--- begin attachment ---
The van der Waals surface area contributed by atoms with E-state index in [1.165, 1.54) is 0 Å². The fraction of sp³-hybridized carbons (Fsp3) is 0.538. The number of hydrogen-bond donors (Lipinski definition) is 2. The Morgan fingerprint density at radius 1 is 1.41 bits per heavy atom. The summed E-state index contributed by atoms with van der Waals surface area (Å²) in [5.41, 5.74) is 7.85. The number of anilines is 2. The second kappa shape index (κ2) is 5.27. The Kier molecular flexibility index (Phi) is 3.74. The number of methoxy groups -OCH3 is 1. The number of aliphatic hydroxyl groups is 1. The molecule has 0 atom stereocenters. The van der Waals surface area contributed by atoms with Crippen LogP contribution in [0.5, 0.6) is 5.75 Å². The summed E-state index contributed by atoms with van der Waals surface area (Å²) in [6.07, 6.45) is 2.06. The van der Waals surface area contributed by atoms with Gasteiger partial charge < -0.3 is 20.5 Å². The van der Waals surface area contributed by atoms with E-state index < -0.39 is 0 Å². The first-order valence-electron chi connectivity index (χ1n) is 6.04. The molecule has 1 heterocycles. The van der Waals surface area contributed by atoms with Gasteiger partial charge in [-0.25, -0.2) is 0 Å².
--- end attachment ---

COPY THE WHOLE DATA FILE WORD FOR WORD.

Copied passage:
The van der Waals surface area contributed by atoms with E-state index in [1.165, 1.54) is 0 Å². The fraction of sp³-hybridized carbons (Fsp3) is 0.538. The number of hydrogen-bond donors (Lipinski definition) is 2. The Morgan fingerprint density at radius 1 is 1.41 bits per heavy atom. The summed E-state index contributed by atoms with van der Waals surface area (Å²) in [5.41, 5.74) is 7.85. The number of anilines is 2. The second kappa shape index (κ2) is 5.27. The Kier molecular flexibility index (Phi) is 3.74. The number of methoxy groups -OCH3 is 1. The number of aliphatic hydroxyl groups is 1. The molecule has 0 atom stereocenters. The van der Waals surface area contributed by atoms with Crippen LogP contribution in [0.5, 0.6) is 5.75 Å². The summed E-state index contributed by atoms with van der Waals surface area (Å²) in [6.07, 6.45) is 2.06. The van der Waals surface area contributed by atoms with Gasteiger partial charge < -0.3 is 20.5 Å². The van der Waals surface area contributed by atoms with E-state index < -0.39 is 0 Å². The first-order valence-electron chi connectivity index (χ1n) is 6.04. The molecule has 1 heterocycles. The van der Waals surface area contributed by atoms with Gasteiger partial charge in [-0.25, -0.2) is 0 Å².